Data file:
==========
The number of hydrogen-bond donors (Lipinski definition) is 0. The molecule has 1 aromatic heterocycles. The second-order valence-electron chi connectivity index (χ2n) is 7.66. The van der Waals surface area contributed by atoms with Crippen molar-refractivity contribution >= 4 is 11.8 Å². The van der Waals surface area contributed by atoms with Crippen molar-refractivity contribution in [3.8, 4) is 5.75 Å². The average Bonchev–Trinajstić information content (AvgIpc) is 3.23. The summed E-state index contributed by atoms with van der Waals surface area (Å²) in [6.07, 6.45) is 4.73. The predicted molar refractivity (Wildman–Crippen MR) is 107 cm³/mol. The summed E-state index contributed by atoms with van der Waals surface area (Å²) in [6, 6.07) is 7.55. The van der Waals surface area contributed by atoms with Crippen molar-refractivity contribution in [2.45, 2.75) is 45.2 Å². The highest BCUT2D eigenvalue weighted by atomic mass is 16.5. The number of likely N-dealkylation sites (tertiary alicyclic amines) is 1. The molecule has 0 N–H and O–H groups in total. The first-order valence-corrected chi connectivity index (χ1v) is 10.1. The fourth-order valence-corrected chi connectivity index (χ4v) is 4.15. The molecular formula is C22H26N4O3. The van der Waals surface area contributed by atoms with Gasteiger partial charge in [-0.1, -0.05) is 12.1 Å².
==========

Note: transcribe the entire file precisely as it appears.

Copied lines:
The number of hydrogen-bond donors (Lipinski definition) is 0. The molecule has 1 aromatic heterocycles. The second-order valence-electron chi connectivity index (χ2n) is 7.66. The van der Waals surface area contributed by atoms with Crippen molar-refractivity contribution >= 4 is 11.8 Å². The van der Waals surface area contributed by atoms with Crippen molar-refractivity contribution in [3.8, 4) is 5.75 Å². The average Bonchev–Trinajstić information content (AvgIpc) is 3.23. The summed E-state index contributed by atoms with van der Waals surface area (Å²) in [6.07, 6.45) is 4.73. The predicted molar refractivity (Wildman–Crippen MR) is 107 cm³/mol. The summed E-state index contributed by atoms with van der Waals surface area (Å²) in [6, 6.07) is 7.55. The van der Waals surface area contributed by atoms with Crippen molar-refractivity contribution in [2.45, 2.75) is 45.2 Å². The highest BCUT2D eigenvalue weighted by atomic mass is 16.5. The number of likely N-dealkylation sites (tertiary alicyclic amines) is 1. The molecule has 0 N–H and O–H groups in total. The first-order valence-corrected chi connectivity index (χ1v) is 10.1. The fourth-order valence-corrected chi connectivity index (χ4v) is 4.15. The molecular formula is C22H26N4O3. The van der Waals surface area contributed by atoms with Gasteiger partial charge in [-0.1, -0.05) is 12.1 Å².